I discussed the largely uncritical press coverage of the PNAS study in this post. It’s worth mentioning that most of the media stories did a good job emphasizing the multi-causal nature of the Syrian conflict. The study itself laid out the socio-political factors responsible for the country’s uprising. And the press coverage reflected this nuanced aspect of the study. But the authors of the study also fingered climate change-fueled drought as a “catalytic” trigger. Only a few reporters bothered to closely examine the merits of that claim.
In a follow-up post, I reviewed what a number of experts in the multi-disciplinary environmental security field were saying about the study. I also solicited responses from several of them. In short, they did not think highly of the study. Since then, additional reactions have filtered out, including this essay by Halvard Buhaug, Research Director and Research Professor at the Peace Research Institute, Oslo (PRIO), who noted: Read More
In the Guardian, Mark Lynas writes about the “need to recapture the climate debate from the political extremes.” Good luck with that! I’m afraid this proverbial horse has left the barn.
Of course, you should still read the piece, because it’s a necessary reminder of the real dynamics that shape the public discourse on climate change. As I lamented in 2013, the climate debate is overly simplistic, “often framed by those who dismiss the legitimate concerns of a warming planet and those who play up those concerns.”
I’ve been caught in the crosshairs of these rival forces since I began this blog in 2009.
Here’s how Lynas starts off his piece:
Climate change is real, caused almost entirely by humans, and presents a potentially existential threat to human civilisation. Solving climate change does not mean rolling back capitalism, suspending the free market or stopping economic growth.
With those two rather innocuous statements, I have just alienated most people on either side of the climate debate.
Lynas goes on to politely chastise the Guardian for its role in perpetuating the narrow parameters of the climate debate, something I alluded to in this recent post. He then succinctly captures how we got to where we are: Read More
There is nothing you can say about Mike Adams that is more revealing than what appears at his website, Natural News. For example, today’s bolded headline:
US Navy sailors “disappeared” – Fukushima radiation cover-up
Among the day’s “most read” articles:
Companies begin planting microchips under employees’ skin
Yes, this would be the same Mike Adams that Dr. Oz featured on his show last year. This would be the same Mike Adams who compared Monsanto and its “collaborators” in the media to Nazis. In case you didn’t get the message, he added, in that same article: Read More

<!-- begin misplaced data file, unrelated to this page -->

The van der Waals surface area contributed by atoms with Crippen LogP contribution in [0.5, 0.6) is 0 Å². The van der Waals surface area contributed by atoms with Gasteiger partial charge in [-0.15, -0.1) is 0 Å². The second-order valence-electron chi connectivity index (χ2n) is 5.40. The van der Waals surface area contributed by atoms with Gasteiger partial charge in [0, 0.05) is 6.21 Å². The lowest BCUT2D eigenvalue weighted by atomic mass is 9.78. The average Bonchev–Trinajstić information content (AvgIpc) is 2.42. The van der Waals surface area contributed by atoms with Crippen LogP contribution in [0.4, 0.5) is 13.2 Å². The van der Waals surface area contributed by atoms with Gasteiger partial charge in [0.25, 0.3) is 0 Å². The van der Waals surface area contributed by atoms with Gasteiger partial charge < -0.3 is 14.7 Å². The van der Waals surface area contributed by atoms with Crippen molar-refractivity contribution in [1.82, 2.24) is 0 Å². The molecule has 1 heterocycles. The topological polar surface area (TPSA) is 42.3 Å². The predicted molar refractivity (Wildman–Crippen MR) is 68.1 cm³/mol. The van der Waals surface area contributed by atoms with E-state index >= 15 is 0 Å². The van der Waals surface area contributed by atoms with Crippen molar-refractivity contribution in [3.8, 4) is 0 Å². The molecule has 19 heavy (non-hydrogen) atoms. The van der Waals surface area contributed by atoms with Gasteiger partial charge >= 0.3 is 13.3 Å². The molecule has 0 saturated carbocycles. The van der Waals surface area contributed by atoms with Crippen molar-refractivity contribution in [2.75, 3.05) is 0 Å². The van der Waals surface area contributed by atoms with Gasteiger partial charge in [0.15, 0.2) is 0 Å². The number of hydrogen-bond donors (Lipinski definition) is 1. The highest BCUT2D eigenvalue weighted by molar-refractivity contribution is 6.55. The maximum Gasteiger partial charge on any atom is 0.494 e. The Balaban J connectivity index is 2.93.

In 2009, the New York Times launched “a new, crack environmental reporting unit that will pull in eight specialized reporters from the Science, National, Metro, Foreign, and Business desks in a bid for richer, more prominent coverage,” as the Columbia Journalism Review (CJR) detailed. It seemed like a smart, innovative approach: Environmental issues have become increasingly complex, with crosscutting scientific, economic, and political angles. Climate change, seen by many as the story of the century, is the poster child for this complexity.
So efforts “to push the story forward, to give it greater energy and focus,” as a NYT memo described at the time, were largely applauded by journalism watchers. Alas, the experiment didn’t pan out to the Times‘ liking; in 2013 the paper’s management abandoned the environment “pod.” The Times, of course, is still actively covering environmental stories, particularly climate change. Whether it is doing so with the kind of dedication and imperative it had declared in 2009 remains an open question. After the decision was made by the Times in 2013 to dismantle the special environment team, I agreed with Margaret Sullivan, the NYT Public editor, who wrote that “symbolically, this is bad news.” It signaled that environmental coverage was deemed not important enough to warrant greater resources and sustained focus.
Meanwhile, the Guardian, a leading newspaper in Britain, has in recent years signaled the opposite: It routinely features environmental stories on its digital homepage and has expansive online commentary and analysis from numerous green-oriented writers. (Compare that with the Times, which shuttered its lone environment blog months after dismantling the beat’s special unit.) And now, Alan Rusbridger, the Guardian’s much admired outgoing editor-in-chief, has announced that between now and this summer, when he steps down, the paper will prominently feature on its home page articles on the “climate threat.” In reflecting on his 20-year tenure as the paper’s editor, he wondered about missed opportunities: Read More